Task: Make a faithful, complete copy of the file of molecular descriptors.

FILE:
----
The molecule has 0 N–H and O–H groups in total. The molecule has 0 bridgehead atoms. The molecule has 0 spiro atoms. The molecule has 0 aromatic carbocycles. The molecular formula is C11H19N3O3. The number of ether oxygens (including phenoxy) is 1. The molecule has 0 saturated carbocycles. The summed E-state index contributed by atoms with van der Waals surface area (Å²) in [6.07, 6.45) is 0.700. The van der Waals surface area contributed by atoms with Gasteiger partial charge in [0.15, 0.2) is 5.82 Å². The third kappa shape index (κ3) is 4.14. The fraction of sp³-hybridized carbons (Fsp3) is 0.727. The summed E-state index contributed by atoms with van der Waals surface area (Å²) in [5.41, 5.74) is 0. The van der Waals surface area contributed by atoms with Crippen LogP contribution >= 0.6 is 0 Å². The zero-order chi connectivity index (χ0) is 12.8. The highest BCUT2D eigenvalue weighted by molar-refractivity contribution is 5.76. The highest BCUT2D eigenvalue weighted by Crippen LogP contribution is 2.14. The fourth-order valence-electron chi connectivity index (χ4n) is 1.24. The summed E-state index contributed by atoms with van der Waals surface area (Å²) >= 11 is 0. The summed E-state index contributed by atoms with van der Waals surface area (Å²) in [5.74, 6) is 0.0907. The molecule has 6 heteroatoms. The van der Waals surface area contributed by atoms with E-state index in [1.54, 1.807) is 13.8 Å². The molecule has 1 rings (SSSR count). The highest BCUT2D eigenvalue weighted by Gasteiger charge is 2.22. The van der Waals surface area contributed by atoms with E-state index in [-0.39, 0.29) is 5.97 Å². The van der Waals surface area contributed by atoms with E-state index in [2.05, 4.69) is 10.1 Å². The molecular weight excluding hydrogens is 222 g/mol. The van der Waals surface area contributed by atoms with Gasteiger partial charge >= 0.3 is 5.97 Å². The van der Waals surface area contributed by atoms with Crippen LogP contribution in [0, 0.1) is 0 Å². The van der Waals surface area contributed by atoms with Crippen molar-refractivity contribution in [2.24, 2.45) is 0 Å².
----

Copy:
The molecule has 0 N–H and O–H groups in total. The molecule has 0 bridgehead atoms. The molecule has 0 spiro atoms. The molecule has 0 aromatic carbocycles. The molecular formula is C11H19N3O3. The number of ether oxygens (including phenoxy) is 1. The molecule has 0 saturated carbocycles. The summed E-state index contributed by atoms with van der Waals surface area (Å²) in [6.07, 6.45) is 0.700. The van der Waals surface area contributed by atoms with Gasteiger partial charge in [0.15, 0.2) is 5.82 Å². The third kappa shape index (κ3) is 4.14. The fraction of sp³-hybridized carbons (Fsp3) is 0.727. The summed E-state index contributed by atoms with van der Waals surface area (Å²) in [5.41, 5.74) is 0. The van der Waals surface area contributed by atoms with Crippen LogP contribution >= 0.6 is 0 Å². The zero-order chi connectivity index (χ0) is 12.8. The highest BCUT2D eigenvalue weighted by molar-refractivity contribution is 5.76. The highest BCUT2D eigenvalue weighted by Crippen LogP contribution is 2.14. The fourth-order valence-electron chi connectivity index (χ4n) is 1.24. The summed E-state index contributed by atoms with van der Waals surface area (Å²) >= 11 is 0. The summed E-state index contributed by atoms with van der Waals surface area (Å²) in [5.74, 6) is 0.0907. The molecule has 6 heteroatoms. The van der Waals surface area contributed by atoms with E-state index in [1.54, 1.807) is 13.8 Å². The molecule has 1 rings (SSSR count). The highest BCUT2D eigenvalue weighted by Gasteiger charge is 2.22. The van der Waals surface area contributed by atoms with E-state index in [-0.39, 0.29) is 5.97 Å². The van der Waals surface area contributed by atoms with E-state index in [2.05, 4.69) is 10.1 Å². The molecular weight excluding hydrogens is 222 g/mol. The van der Waals surface area contributed by atoms with Gasteiger partial charge >= 0.3 is 5.97 Å². The van der Waals surface area contributed by atoms with Crippen LogP contribution in [0, 0.1) is 0 Å². The van der Waals surface area contributed by atoms with Crippen molar-refractivity contribution in [2.24, 2.45) is 0 Å².